ABC began work on the film following the success of Cinderella. Although the stage musical Annie had already been adapted as a film in 1982, the film was considered to be a critical and commercial failure. Zadan and Meron saw remaking the musical as an opportunity to rectify the previous adaptation's errors. They enlisted Cinderella's choreographer Rob Marshall to direct and making the orphans ethnically diverse. Zadan and Meron were both so impressed by Rob's work throughout Cinderella (saying he acted like a director), that when The Wonderful World of Disney came to them about doing a TV version of Annie, they both went to Rob to direct and choreograph. At first, he turned it down, saying “I’m not a director, I’m a choreographer. I don’t know why you’re even offering me this movie. I don’t know anything about film.” When Rob Marshall finally agreed to direct it, Disney executives didn’t want him to do the film. They said “Annie is too valuable a property. We’re not gonna give it to a guy who’s never directed a movie.” Yet, because Zadan and Meron both really believed in him, they told the executives in response “Then we won’t produce it.” They knew at the time that since Cinderella was so huge, the last thing Disney wanted to do was another musical not produced by them. So they kept calling saying “Let’s go over a list of directors”, but Zadan & Meron said no because they really wanted Rob Marshall to do it. So Disney eventually conceded and allowed him to direct and choreograph.
McDonald recalled in a 2017 interview that there was a reshoot of the final scene that showed her character, a black woman, not engaging with Daddy Warbucks; she suggested the reason for the reshoots was Disney and ABC were "a little uncomfortable" having a black woman engage with the white man. However, the other members of the cast and crew were not happy about having to do the reshoot, and Garber intentionally performed the scene badly so that it couldn't make it into the final cut.
The dancers' costumes and the stage set of the Broadway section of "N.Y.C." are taken directly from the "Broadway Melody" ballet in Singin' in the Rain.
This was the second time Kathy Bates and Victor Garber starred alongside each other in a film. They had previously appeared in James Cameron's 1997 hit film Titanic.
Annie premiered during The Wonderful World of Disney on ABC November 7, 1999. After its premiere on ABC, Annie has aired on cable channels such as ABC Family, Starz, and the Hallmark Channel.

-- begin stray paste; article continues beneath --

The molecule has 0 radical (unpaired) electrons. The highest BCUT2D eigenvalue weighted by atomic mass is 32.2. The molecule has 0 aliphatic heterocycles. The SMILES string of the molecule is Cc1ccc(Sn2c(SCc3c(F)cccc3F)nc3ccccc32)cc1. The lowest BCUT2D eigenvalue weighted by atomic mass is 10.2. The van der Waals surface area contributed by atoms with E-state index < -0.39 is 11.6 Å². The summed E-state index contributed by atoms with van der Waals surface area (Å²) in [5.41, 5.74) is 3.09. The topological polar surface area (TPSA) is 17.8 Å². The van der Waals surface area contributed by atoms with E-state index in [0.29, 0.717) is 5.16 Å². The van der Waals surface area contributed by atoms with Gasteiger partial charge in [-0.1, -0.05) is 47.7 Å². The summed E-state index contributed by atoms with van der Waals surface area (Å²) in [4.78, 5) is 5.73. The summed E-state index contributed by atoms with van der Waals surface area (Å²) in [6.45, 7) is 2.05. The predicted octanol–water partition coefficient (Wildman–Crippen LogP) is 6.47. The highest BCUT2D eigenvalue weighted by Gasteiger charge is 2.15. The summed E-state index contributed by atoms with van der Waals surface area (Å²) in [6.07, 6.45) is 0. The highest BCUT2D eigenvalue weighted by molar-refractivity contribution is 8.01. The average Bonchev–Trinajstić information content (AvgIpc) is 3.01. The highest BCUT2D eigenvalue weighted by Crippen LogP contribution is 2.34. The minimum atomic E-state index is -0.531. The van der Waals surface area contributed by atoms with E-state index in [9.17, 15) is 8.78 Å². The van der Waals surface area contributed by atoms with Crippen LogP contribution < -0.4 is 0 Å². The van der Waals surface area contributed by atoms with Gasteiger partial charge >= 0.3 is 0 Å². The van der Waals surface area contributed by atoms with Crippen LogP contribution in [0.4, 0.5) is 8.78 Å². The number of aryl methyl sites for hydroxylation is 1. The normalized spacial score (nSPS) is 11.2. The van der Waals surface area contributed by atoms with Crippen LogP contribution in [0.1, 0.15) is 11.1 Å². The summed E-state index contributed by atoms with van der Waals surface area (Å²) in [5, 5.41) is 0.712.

Annie was released on VHS December 14, 1999, and DVD January 24, 2000, by Buena Vista Home Entertainment. The film has not been released on Blu-ray, but can be viewed on Disney's streaming video platform, Disney+
The program proved to be popular during its initial airing, with an estimated 26.3 million viewers, making it the second-most watched Disney movie ever to air on ABC behind Cinderella (1997).
|American Choreography Awards||Outstanding Achievement in Television – Variety or Special||Rob Marshall||Won|
|American Comedy Awards||Funniest Female Performer in a TV Special – Network, Cable or Syndication||Kathy Bates||Won|
|Art Directors Guild Awards||Variety or Awards Show, Music Special or Documentary||Stephen Hendrickson and Edward L. Rubin||Nominated|
|Artios Awards||Best Casting for TV Movie of the Week||Valorie Massalas and Rosalie Joseph||Nominated|
|Cinema Audio Society Awards||Outstanding Achievement in Sound Mixing for Television – Non-Fiction, Variety or Music Series or Specials||Terry O'Bright, Keith Rogers and Edward L. Moskowitz||Nominated|
|Costume Designers Guild Awards||Excellence in Period/Fantasy for Television||Shay Cunliffe||Won|
|Directors Guild of America Awards||Outstanding Directorial Achievement in Musical/Variety||Rob Marshall||Nominated|
|Golden Globe Awards||Best Supporting Actress – Series, Miniseries or Television Film||Kathy Bates||Nominated|
|Make-Up Artists and Hair Stylists Guild Awards||Best Period Hair Styling – Television (for a Mini-Series or Movie of the Week)||Matthew Kasten, Natasha Ladek and Mishell Chandler||Nominated|
|Online Film & Television Association Awards||Best Motion Picture Made for Television||Nominated|
|Best Supporting Actress in a Motion Picture or Miniseries||Kathy Bates||Won|
|Best Makeup/Hairstyling in a Non-Series||Nominated|
|Peabody Awards||ABC, Storyline Entertainment, Columbia TriStar Television Inc., and
Chris Montan Productions in association with Walt Disney Television
|Primetime Emmy Awards||Outstanding Made For Television Movie||Craig Zadan, Neil Meron, Chris Montan, Marykay Powell and John Whitman||Nominated|
|Outstanding Supporting Actress in a Miniseries or Movie||Kathy Bates||Nominated|
|Outstanding Directing for a Miniseries, Movie or a Special||Rob Marshall||Nominated|
|Outstanding Art Direction for a Miniseries, Movie or a Special||Stephen Hendrickson, Edward L. Rubin and Archie D'Amico||Nominated|
|Outstanding Casting For A Miniseries, Movie or a Special||Marcia Turner, Rosalie Joseph and Valorie Massalas||Nominated|
|Outstanding Choreography||Rob Marshall||Won|
|Outstanding Cinematography for a Miniseries, Movie or a Special||Ralf D. Bode||Nominated|
|Outstanding Costumes for a Miniseries, Movie or a Special||Shay Cunliffe and Patricia McLaughlin||Nominated|
|Outstanding Hairstyling for a Miniseries, Movie or a Special||Matthew Kasten, Mishell Chandler and Natasha Ladek||Nominated|
|Outstanding Music Direction||Paul Bogaev||Won|
|Outstanding Single-Camera Picture Editing for a Miniseries, Movie or a Special||Scott Vickrey||Nominated|
|Outstanding Sound Mixing for a Miniseries, Movie or a Special||Edward L. Moskowitz, Terry O'Bright and Keith Rogers||Nominated|
|Satellite Awards||Best Actress – Miniseries or Television Film||Kathy Bates||Nominated|
|Screen Actors Guild Awards||Outstanding Performance by a Female Actor in a Miniseries or Television Movie||Nominated|
|Television Critics Association Awards||Outstanding Achievement in Movies, Miniseries and Specials||Nominated|
|TV Guide Awards||Favorite TV Movie or Miniseries||Won|
|Young Artist Awards||Best Family TV Movie or Pilot: Network||Nominated|
|Best Performance in a TV Movie or Pilot: Leading Young Actress||Alicia Morton||Nominated|
|Best Performance in a Feature Film or TV Movie: Young Ensemble||Erin Adams, Sarah Hyland, Lalaine, Alicia Morton, Nanea Miyata, Marissa Rago and Danelle Wilson||Nominated|
|YoungStar Awards||Best Young Actress/Performance in a Miniseries/Made for TV Film||Alicia Morton||Won|
...the conniving Hannigan and her unscrupulous brother pose as Annie's parents...